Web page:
Category Archives: 4

Game Review: The Fall

For some reason, science fiction has never really interested me as a genre.  I’m not sure why.  Perhaps it’s a reflection of my pessimistic nature — I fully expect we’ll have killed each other out of pettiness or overpopulation long before space travel becomes a thing.  Maybe that’s why, when I do decide to check out a sci-fi game, it’s usually of a dark or dystopian nature.  Something that illustrates a potential danger if we don’t keep ourselves in check.  I think that’s why the trailer for Over the Moon Games’ The Fall caught my attention.

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In The Fall we take the role of the artificial intelligence program ARID (Autonomous Robotic Interface Device) after crashing on an unknown planet knocks her human “pilot” unconscious.  ARID’s programing requires her to protect the pilot of the combat suit she inhabits, & thus she begins to search for a means to save them in the rundown factory they’ve mysteriously landed on while dealing with droids a bit too invested in following their programing to the letter.  In the end, the player will find themselves questioning if the enemies are the ones who have gone crazy, or if ARID has.

The Fall is best described as a side-scrolling puzzle/adventure game with a touch of combat thrown in.  For the majority of the game, you’ll be trying to find ways to overcome the next obstacle standing between ARID & the medical facility she’s ultimately trying to reach.  But as she progresses & continues to show signs of aberrant behavior, you’ll have to contend with the facility’s defense droids in short shooting sections.  However, these sections play out on a slower place, with ARID hiding behind cover or using her cloaking program to wait for the right moment to pop the droids in the head.


20170130175245_1Narrative: Although short & ending somewhat on a cliffhanger, obviously setting up for the next chapter of the game still in development, I felt that The Fall had a tightly contained, complete story arc.  While getting help for the pilot is ultimately the main goal of the game, the story focused less on that & more on ARID’s evolution in sentience.  As an AI, there’s obviously a rigidity to the way ARID thinks & problem solves, which in turn puts her at odds with the AIs in the facility who are blocking her from her prime directive.  I appreciated that it wasn’t your standard rogue AI story like I expected in the beginning.  None of the three personalities in the game have gone “crazy”, per se, as it is them following their programing to the most logical, if extreme, conclusion.  Their outcomes are all understandable, even predictable.  ARID, for instance, is understandably frustrated when she has to appease the domestic droid protocols to receive clearance to reach the medical facility to save her pilot.  Not only does this hinder her prime directive (the very thing she was programmed to do), but as a combat unit she isn’t “made” to carry out such menial tasks.  It’s an interesting evolution in her psyche where she has to learn behaviors that aren’t things AIs are supposed to do (such as lie).  In a way, The Fall illustrates the potential pitfalls of relying on AIs without beating us over the head with it.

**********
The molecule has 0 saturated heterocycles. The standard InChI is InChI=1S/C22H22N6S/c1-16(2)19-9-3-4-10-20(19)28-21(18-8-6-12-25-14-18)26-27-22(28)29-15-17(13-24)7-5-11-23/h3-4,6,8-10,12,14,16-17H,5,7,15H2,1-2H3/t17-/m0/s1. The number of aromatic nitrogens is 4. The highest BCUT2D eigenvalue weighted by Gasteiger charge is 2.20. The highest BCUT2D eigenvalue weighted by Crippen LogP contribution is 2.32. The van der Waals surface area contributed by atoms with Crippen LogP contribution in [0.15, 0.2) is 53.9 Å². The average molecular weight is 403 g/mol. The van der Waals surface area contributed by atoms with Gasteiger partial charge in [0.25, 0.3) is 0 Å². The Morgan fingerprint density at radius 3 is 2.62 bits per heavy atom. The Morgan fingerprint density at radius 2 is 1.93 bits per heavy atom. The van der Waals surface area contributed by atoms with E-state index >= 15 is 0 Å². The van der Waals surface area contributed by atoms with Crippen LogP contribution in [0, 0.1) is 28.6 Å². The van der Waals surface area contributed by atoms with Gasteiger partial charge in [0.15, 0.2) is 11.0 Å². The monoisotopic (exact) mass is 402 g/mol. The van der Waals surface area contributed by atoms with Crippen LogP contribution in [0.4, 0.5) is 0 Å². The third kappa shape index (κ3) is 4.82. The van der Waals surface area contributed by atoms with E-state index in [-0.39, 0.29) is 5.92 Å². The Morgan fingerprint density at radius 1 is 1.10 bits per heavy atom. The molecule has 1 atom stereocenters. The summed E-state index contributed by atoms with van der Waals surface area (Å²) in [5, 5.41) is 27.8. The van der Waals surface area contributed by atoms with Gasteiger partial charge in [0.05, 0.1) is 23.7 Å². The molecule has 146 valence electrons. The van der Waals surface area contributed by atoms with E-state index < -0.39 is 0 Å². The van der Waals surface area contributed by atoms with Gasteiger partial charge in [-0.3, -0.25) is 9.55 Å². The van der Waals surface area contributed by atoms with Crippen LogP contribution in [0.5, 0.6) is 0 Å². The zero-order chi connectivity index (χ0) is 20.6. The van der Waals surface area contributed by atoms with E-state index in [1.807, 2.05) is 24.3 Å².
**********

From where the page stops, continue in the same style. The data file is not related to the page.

And in the end, we get a nice conclusion to this part of ARID’s story even while it sets up intrigue for the next chapter.

Overall, while short, The Fall has an interesting classic sci-fi story that maintains a tight, contained focus on its story & characters.

Score: 4


HeadShotAimingMechanics: Overall, I felt The Fall’s controls were simple & effective.  Right Mouse Button pulls up the aiming mode, where you can switch between the flashlight (explore) or the target sight (for shooting).  It was easy to aim at enemies or places in the environment, although I did notice when I would enter aim mode the direction would frequently default to the right regardless of which direction I’d previously been facing.  I’m also not a huge fan of having to hold down the buttons to stay in aim mode, but I didn’t see an option to change it to toggle.  However, this is more a personal preference than one that affected gameplay, as the combat was slow enough that I didn’t have a problem aiming while holding down the mouse buttons.

Cycling through the inventory was simple.  However, I didn’t really care for having to be in aim mode to interact with the environment.  I also frequently got stuck behind cover.  I’m not sure if this was a game problem or an error on my part, but I found rather than pushing E again exit cover, I’d have to move in the opposite direction to exit.  As with the aiming, it was more an annoyance than a problem.